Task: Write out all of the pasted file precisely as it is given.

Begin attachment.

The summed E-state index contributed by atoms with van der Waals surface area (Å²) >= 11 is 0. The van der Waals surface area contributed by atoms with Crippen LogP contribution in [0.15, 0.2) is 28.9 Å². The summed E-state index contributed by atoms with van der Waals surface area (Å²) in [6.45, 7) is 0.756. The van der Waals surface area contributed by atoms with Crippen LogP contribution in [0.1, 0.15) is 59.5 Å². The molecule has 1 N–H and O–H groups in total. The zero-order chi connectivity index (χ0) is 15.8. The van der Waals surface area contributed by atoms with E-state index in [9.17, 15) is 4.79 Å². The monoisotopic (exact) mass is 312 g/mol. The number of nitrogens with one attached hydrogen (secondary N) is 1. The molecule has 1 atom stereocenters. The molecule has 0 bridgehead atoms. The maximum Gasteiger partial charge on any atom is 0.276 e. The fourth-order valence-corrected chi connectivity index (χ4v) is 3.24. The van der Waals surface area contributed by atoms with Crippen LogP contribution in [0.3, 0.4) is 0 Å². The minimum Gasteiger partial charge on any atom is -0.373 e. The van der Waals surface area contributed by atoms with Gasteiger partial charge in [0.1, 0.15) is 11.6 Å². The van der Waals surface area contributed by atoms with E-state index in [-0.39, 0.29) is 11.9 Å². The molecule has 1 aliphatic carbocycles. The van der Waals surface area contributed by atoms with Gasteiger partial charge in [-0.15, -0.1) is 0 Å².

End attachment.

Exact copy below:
The summed E-state index contributed by atoms with van der Waals surface area (Å²) >= 11 is 0. The van der Waals surface area contributed by atoms with Crippen LogP contribution in [0.15, 0.2) is 28.9 Å². The summed E-state index contributed by atoms with van der Waals surface area (Å²) in [6.45, 7) is 0.756. The van der Waals surface area contributed by atoms with Crippen LogP contribution in [0.1, 0.15) is 59.5 Å². The molecule has 1 N–H and O–H groups in total. The zero-order chi connectivity index (χ0) is 15.8. The van der Waals surface area contributed by atoms with E-state index in [9.17, 15) is 4.79 Å². The monoisotopic (exact) mass is 312 g/mol. The number of nitrogens with one attached hydrogen (secondary N) is 1. The molecule has 1 atom stereocenters. The molecule has 0 bridgehead atoms. The maximum Gasteiger partial charge on any atom is 0.276 e. The fourth-order valence-corrected chi connectivity index (χ4v) is 3.24. The van der Waals surface area contributed by atoms with Crippen LogP contribution in [0.3, 0.4) is 0 Å². The minimum Gasteiger partial charge on any atom is -0.373 e. The van der Waals surface area contributed by atoms with Gasteiger partial charge in [0.1, 0.15) is 11.6 Å². The van der Waals surface area contributed by atoms with E-state index in [-0.39, 0.29) is 11.9 Å². The molecule has 1 aliphatic carbocycles. The van der Waals surface area contributed by atoms with Gasteiger partial charge in [-0.15, -0.1) is 0 Å².